Although citizens in the EU already have various cashless payment options, such as credit cards, smartphones, smartwatches, PayPal or the payment app Bizum in Spain, the EU is still planning to introduce the digital euro. According to the ECB’s website, the digital euro should be usable throughout the euro area and be “as secure and user-friendly as cash is today“. Unlike commercial banks, which can fail, the citizen would be entitled to the central bank as a safe intermediary. However, amounts of up to EUR 100,000 per customer and bank are already protected by the statutory deposit insurance. This means that the central bank would only be a safer place for their money for customers with assets of more than EUR 100,000.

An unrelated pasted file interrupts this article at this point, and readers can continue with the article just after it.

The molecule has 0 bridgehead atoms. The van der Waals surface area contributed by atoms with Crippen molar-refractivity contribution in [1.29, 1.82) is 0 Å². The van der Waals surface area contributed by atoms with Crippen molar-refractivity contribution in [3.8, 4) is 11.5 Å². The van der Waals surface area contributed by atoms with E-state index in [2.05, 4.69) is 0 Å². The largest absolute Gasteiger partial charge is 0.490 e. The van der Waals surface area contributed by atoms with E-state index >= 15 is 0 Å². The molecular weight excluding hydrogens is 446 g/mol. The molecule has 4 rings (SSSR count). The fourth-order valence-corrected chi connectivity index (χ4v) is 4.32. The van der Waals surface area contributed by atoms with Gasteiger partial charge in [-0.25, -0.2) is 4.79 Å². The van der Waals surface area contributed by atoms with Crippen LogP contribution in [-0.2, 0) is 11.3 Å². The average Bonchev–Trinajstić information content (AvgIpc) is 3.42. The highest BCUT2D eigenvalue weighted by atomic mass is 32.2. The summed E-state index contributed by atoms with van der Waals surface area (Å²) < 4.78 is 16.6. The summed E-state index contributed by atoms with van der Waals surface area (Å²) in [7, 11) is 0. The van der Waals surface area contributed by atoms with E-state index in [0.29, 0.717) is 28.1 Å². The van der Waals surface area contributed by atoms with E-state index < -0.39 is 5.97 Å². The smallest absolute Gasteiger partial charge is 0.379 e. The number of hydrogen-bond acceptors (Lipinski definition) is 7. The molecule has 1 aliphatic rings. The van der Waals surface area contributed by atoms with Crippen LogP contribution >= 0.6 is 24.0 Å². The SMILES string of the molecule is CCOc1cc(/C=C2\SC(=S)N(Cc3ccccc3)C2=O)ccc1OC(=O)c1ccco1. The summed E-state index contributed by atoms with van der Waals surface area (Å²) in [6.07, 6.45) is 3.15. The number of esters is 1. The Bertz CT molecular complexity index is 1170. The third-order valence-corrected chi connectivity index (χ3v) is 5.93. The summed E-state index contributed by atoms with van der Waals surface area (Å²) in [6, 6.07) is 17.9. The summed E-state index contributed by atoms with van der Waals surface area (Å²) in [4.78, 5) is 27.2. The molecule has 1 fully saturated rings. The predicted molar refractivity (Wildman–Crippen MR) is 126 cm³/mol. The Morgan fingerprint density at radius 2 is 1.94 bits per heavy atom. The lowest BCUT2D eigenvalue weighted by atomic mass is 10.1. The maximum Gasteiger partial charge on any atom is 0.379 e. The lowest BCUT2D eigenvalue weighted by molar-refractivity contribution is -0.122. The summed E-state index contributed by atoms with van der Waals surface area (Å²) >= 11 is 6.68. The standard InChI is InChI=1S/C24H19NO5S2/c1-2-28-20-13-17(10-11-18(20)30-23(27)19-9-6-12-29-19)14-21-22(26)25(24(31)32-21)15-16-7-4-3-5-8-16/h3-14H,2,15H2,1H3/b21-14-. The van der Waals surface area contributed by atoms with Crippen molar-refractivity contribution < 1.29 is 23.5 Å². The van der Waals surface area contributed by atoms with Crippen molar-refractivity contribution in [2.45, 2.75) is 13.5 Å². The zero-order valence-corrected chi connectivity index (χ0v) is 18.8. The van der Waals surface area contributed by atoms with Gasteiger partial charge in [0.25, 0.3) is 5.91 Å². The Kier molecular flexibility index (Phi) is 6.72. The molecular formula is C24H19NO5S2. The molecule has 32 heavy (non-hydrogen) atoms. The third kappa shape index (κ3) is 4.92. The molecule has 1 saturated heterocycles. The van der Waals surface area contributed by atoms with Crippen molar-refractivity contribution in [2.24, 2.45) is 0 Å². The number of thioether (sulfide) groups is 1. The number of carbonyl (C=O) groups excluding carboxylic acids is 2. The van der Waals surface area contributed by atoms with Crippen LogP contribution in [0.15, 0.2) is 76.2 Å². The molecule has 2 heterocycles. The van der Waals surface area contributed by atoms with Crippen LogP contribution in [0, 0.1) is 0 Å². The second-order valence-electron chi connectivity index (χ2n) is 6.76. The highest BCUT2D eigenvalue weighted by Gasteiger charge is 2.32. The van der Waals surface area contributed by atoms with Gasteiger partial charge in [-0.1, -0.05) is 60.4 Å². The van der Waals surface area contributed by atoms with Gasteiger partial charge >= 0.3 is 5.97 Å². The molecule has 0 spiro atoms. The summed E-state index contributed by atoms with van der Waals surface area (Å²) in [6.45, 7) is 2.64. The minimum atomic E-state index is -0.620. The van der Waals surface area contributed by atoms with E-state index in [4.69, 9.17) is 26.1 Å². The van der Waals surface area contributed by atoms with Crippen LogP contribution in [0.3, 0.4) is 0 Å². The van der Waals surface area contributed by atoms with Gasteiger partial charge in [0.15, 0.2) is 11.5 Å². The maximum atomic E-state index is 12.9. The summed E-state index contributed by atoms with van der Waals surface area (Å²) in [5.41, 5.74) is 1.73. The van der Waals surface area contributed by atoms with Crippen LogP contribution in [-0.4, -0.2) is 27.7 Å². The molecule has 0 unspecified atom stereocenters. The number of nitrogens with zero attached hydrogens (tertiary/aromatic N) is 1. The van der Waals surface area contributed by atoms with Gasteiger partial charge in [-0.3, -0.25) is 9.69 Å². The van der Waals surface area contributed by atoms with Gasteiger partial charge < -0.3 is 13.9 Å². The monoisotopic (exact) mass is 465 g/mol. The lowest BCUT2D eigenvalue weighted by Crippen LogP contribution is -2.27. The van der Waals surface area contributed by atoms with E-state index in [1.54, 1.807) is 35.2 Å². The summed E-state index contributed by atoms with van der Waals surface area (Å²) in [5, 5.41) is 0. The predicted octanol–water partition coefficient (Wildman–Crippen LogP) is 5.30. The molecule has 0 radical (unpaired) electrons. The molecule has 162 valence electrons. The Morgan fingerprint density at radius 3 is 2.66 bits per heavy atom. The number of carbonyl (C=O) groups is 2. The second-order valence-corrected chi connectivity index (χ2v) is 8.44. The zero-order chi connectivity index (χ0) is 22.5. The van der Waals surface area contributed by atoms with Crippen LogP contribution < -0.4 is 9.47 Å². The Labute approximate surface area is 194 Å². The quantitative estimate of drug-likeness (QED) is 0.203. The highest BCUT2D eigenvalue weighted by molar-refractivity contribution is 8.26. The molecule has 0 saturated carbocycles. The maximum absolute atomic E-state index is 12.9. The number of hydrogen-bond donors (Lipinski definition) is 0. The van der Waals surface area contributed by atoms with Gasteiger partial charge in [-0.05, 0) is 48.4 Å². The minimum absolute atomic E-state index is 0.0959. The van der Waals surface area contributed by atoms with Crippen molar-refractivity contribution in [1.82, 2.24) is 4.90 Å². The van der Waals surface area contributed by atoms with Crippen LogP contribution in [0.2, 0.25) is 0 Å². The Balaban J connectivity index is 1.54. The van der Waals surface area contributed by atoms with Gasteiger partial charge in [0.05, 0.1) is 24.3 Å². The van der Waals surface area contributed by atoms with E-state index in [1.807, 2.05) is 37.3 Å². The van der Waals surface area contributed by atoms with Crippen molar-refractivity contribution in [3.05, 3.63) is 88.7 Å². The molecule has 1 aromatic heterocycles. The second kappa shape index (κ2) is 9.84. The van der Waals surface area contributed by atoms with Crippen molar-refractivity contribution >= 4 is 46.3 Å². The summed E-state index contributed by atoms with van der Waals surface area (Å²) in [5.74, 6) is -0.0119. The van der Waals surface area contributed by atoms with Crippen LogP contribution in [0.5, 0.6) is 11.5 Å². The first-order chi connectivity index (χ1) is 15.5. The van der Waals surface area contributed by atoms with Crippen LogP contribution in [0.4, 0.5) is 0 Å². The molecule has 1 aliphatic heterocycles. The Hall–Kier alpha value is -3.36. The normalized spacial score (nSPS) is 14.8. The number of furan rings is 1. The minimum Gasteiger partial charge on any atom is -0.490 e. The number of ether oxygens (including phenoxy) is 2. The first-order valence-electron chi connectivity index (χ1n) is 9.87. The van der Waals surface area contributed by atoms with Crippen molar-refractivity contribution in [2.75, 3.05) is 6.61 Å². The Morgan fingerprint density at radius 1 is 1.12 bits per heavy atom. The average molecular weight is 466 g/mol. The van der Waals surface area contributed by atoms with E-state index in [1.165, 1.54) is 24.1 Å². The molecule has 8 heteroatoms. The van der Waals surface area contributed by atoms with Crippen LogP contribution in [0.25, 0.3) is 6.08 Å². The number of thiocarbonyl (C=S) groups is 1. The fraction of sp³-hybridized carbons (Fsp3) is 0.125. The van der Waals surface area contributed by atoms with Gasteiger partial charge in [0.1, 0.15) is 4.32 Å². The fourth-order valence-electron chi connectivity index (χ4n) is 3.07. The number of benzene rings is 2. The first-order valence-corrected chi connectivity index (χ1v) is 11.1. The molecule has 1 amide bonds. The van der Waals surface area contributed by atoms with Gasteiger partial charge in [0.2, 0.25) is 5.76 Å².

In order not to destabilize the banking system, Fabio Panetta, a member of the ECB Executive Board, proposes an upper limit for the digital central bank euro in an interview with the Financial Times. One possibility would be that each citizen can hold a maximum of 3,000 euros in CBDC money, any money in excess of this would have to be transferred to a bank account. Another possibility would be that you can hold as much CBDC money as you want, but above a certain threshold you become financially disadvantaged. Credits of more than 3,000 euros could then be made unattractive by penalty interest. The reasons for the introduction of the digital euro are also stated on the ECB website.